Transcriptionists not only help reduce the overall cost incurred in cardiovascular care but are also play a vital role in streamlining cardiology reports. Heart ailment involves getting various tests and scans done- MUGA scan, echocardiogram, ultrasound imagining, cardiac stress test, halter monitoring, pacemaker evaluations, etc. requiring maintaining a large amount of data and medical files, which is made easier with the help of a transcriptionist.
According to a medical team at Cleveland Clinic, good cholesterol, or HDL, also has a nasty side that can increase the risk of heart attacks.
HDL (high-density lipoprotein) cholesterol normally helps to keep arteries clear and is good for heart health.
But the team at the Cleveland Clinic showed it can become abnormal and lead to blocked blood vessels.
Doctors say people should still eat healthily, but that the good cholesterol story is a more complex tale than previously thought.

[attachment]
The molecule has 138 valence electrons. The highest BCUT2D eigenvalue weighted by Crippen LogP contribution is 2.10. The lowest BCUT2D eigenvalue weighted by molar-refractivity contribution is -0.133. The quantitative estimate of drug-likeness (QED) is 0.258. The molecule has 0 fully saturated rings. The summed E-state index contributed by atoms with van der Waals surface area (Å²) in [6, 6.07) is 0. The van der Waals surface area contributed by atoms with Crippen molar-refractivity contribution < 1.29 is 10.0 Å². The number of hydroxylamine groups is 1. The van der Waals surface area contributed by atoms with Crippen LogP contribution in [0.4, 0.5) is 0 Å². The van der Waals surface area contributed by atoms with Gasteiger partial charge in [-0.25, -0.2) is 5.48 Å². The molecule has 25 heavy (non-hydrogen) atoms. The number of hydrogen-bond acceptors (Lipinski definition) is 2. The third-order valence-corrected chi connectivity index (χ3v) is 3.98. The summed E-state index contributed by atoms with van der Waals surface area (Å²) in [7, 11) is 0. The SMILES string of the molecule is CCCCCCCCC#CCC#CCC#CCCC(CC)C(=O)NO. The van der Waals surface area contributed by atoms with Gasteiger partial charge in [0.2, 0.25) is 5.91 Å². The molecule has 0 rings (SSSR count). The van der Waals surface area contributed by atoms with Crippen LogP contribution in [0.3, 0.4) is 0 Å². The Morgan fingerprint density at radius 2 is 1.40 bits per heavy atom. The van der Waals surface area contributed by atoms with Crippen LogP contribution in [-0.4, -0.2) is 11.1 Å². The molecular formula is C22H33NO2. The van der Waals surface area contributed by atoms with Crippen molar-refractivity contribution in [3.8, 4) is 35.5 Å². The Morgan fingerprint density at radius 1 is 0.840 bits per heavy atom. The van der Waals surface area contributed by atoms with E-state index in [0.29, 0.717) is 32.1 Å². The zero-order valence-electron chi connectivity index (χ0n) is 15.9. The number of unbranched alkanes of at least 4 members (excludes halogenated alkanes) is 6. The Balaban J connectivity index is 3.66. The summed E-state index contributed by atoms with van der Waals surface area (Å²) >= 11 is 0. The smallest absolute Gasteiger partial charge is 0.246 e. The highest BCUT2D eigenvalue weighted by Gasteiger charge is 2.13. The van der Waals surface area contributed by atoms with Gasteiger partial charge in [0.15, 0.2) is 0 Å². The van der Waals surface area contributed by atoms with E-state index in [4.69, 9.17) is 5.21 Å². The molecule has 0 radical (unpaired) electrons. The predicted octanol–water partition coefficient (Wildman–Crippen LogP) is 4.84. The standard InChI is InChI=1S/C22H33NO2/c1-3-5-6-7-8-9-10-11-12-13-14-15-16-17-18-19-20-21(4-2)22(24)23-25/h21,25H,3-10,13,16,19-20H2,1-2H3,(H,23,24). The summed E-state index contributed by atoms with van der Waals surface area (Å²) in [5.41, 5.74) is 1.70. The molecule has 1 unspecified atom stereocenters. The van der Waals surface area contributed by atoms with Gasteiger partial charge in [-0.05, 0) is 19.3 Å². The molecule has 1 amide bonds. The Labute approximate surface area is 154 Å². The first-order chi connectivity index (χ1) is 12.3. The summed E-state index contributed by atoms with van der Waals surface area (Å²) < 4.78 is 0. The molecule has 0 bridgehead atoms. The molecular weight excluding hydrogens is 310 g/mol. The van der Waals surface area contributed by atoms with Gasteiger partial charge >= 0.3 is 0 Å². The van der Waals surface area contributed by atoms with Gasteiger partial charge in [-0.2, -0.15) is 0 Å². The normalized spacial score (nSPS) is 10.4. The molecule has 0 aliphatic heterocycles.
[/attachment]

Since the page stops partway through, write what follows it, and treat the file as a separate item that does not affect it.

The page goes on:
Low-density lipoprotein (LDL) cholesterol is “bad” because it is deposited in the walls of arteries and causes hard plaques to build up that can cause blockages, resulting in heart attacks and stroke.
HDL cholesterol is “good” because the cholesterol is instead shipped to the liver.
HDL cholesterol also has a nasty side that can increase the risk of heart attacks
The evidence shows that having a high ratio of good to bad cholesterol is good for health.
However, researchers at the Cleveland Clinic say trials aimed at boosting levels of HDL have “not been successful” and the role of good cholesterol is clearly more complicated.
In their study, published in the journal Nature Medicine, doctors showed how HDL cholesterol could become abnormal.
One of the researchers, Dr. Stanley Hazen, said HDL cholesterol was being modified in the walls of the artery: “In the artery walls it is acting very differently to in the circulation. It can become dysfunctional, and contributes to the development of heart disease.”
Small quantities of the abnormal HDL seep back into the bloodstream and this can be detected.
Tests on 627 patients showed that levels of abnormal HDL in the blood could be used to predict the risk of cardiovascular disease.
Dr. Stanley Hazen added: “This data does not change the message of eat healthily.”
Instead, he said the findings would be used to develop new tests for abnormal HDL cholesterol and research on drugs to help block its formation.
According to new guidelines, a third of all adult Americans should consider taking cholesterol-lowering statin drugs.